Release Date: June 1, 2007
Luckily, during one of the Steam sales a few years ago, I picked up every Tomb Raider game up to the 2013 reboot for roughly $15.
Unluckily, the PS1 ports of those games don't support controllers and are basically unplayable with a keyboard. So I have four PS1 Tomb Raider games in my Steam library that I may never touch.
The original Tomb Raider has a special place in my heart. It was one of the first times I thought, "Videogames will never look more realistic than this."
In 2007 (during the second reboot of the franchise) we got Tomb Raider Anniversary which was a remake of the very first game with some of the additions from Tomb Raider Legends.
What I didn't like
Despite having controller support, the controls don't feel great. They removed the need to press a button to grab ledges or to carefully walk to a ledge before jumping like in the PS1 predecessors, but they added a grappling hook introduced in 2006's Tomb Raider Legend.
This grappling hook is the new "walk to the edge and probably fall to your death" mechanic. Often times you have to leap and then throw the grappling hook out hoping to grab the ring, but often times this results in failure.
I'm not sure if this is true for everyone, but my finger naturally goes to the "B" button rather than the "X" button where it's mapped on the Xbox 360 controller. There are alternate control schemes, but none of them really work as well as the default.
They also added a lot of gimmicks introduced in Legend that aren't fun. There's horizontal poles where you have to flip around like a gymnast to propel yourself forward. Vertical logs where Lara slowly crawls up before precariously perching on top to jump to whichever tall surface they want you to go to.
These could've been used much better, instead there are entire rooms not in the original game dedicated to flopping around on this stuff. It feels jarring in the world of Tomb Raider.
What was OKThese tombs should be completely dark, barring light sources Lara brings with her. It was always a suspension of disbelief problem I was willing to ignore because I enjoyed the game so much.
Crystal Dynamics did try to address this a bit. Often times water falls come in open ceilings or the ancients decided to build large vents in the roof of these tombs and sunshine pours in through the holes. They explained why there is light in the tombs, but the way they explained it looks pretty cheesy. Especially considering that when you enter the Peruvian mountain temple, it's overcast, snowing like crazy, and pretty dark. But looking at the temple ceiling reveals what looks like a jungle.
Another thing that never felt right in the Tomb Raider games was the combat. Sure, it was fun flipping around with your unlimited ammo dual wielding pistols, but the things you were shooting, endangered tigers, wolves, bears, it never felt right.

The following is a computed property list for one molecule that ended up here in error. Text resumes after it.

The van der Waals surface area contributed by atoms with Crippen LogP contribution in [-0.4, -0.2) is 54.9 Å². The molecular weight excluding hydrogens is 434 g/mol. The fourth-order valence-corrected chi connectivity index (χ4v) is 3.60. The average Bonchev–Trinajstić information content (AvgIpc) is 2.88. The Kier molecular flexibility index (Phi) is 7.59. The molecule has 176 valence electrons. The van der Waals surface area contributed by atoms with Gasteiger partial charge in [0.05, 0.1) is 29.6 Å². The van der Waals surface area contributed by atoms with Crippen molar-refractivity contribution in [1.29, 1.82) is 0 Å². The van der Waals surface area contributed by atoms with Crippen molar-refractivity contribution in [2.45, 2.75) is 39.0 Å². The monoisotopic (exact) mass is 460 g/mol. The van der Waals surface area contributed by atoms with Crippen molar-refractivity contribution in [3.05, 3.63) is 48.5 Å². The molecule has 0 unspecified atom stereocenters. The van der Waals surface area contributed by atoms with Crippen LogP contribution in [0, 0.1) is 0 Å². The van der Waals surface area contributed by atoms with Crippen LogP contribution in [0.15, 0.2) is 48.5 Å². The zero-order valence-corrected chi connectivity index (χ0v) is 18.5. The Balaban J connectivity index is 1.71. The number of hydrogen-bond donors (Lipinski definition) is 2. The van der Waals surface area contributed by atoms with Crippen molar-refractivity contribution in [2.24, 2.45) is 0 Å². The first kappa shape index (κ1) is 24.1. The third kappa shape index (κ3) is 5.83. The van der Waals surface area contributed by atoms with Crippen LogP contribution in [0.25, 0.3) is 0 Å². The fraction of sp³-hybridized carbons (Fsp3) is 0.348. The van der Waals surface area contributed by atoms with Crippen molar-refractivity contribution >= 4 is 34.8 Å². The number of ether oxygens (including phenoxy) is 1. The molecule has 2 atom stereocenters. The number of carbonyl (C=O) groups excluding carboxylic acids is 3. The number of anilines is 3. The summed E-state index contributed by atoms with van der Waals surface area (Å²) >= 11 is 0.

I liked it better than if there were a hundred guys hanging out in the tomb (cough cough Uncharted), but Lara's sort of an asshole to endangered species. She comes into these animals homes and then murders them when they attack her.
Saying that though, the combat has been enhanced in a good way. Eidos added a way to quickly dodge one way and if you dodge correctly you get a chance at a critical hit. These additions feel like a dance in the heat of battle. Sure, it's not much use against smaller enemies like bats and wolves where the strategy is largely still fire directly at them until they fall, but against larger things like bears and the fight against the T-rex is sure to make you sweat and feel incredible accomplishment at the end of it.
What I liked
Anniversary nails this exploration with enhanced graphics. Gone are the broken seams between polygons and low resolution repeating textures. Instead, you have a 3d, fully realized Indiana Jones' quality adventure.
There's something really relaxing in the slow melodic symphony music and the lack of machine guns and explosions.
The Tombs, the story, the exploration, the sound all come together in a way that Naughty Dog and Lucas Arts have never really delivered on with their respective tomb raiding games.
The newest Tomb Raider reboot seems to be trending more toward the Uncharted territory with it's murder filled set pieces. And really, by the time Tomb Raider 2 launched, Eidos was already trending that way.
I miss the quiet exploration of well designed Tombs with the occasional murder of protected/extinct species of animal.
It was nice going back to a simpler time when you aren't firing off 1,000 bullets a level. Where the music really could sell you on an emotion. Where a tank top, short cargo shorts, and a half dozen types of weapons were all you needed for a perfect 8-10 adventure.
Rating: Only buy this game if it's under $15 and you really loved the old Tomb Raiders. Otherwise this is one of those games that will sit in your Steam library forever, untouched.